As we convey this one story about one guy, we need to make sure people get the whole hard truth. If we actually believe in hell, in the hope of the Gospel, in the death and resurrection of Jesus, then we need to say that. Maybe not all at once. But “not all at once” does not mean “never at all.” Right from the start the best friends of Jesus preached that “there is salvation in no one else, for there is no other name under heaven given among men by which we must be saved” (Acts 4:12). We can do no less.

Jesus said He has been given the duty of judging the world (John 5:19– 29). Ironically, they judged Him to be the sinner. People became so furious that Jesus would judge them that they had Him arrested, unjustly tried, and murdered. Now that Jesus has risen and ascended into heaven, we read in Revelation 20 that one of the final events in world history will be the return of Jesus seated upon a white throne as the judge of the living and the dead:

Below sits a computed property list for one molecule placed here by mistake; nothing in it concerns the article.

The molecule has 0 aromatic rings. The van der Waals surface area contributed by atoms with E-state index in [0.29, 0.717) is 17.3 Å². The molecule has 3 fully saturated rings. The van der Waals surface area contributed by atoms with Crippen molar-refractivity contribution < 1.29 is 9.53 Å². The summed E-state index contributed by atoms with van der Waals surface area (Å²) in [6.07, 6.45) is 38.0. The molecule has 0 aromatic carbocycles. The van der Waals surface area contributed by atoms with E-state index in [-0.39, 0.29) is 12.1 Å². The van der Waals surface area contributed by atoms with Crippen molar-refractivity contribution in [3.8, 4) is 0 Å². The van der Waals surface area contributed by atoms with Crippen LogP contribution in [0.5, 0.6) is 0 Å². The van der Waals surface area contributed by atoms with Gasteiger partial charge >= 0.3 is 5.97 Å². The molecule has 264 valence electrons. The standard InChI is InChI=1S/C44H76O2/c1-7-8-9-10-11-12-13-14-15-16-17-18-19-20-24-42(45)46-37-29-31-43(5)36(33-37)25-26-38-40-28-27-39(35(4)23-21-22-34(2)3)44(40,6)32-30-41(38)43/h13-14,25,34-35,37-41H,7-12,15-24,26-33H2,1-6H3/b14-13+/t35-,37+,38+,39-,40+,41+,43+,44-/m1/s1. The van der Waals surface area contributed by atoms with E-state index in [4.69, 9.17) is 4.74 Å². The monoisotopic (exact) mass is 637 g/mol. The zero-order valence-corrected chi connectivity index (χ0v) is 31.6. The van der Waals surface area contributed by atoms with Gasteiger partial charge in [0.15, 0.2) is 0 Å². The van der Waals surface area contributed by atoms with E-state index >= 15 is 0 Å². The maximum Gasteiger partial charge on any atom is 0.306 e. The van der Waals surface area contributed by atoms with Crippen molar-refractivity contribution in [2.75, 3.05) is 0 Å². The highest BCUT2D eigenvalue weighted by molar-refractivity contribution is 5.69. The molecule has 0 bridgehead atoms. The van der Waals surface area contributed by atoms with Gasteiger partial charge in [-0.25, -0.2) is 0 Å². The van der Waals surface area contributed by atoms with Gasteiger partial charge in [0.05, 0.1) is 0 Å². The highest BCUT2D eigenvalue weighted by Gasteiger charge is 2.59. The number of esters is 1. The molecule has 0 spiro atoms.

Then I saw a great white throne and him who was seated on it. From his presence earth and sky fled away, and no place was found for them. And I saw the dead, great and small, standing before the throne, and books were opened. Then another book was opened, which is the book of life. And the dead were judged by what was written in the books, according to what they had done. And the sea gave up the dead who were in it, Death and Hades gave up the dead who were in them, and they were judged, each one of them, according to what they had done. Then Death and Hades were thrown into the lake of fire. This is the second death, the lake of fire. And if anyone’s name was not found written in the book of life, he was thrown into the lake of fire. (Revelation 20:11–15)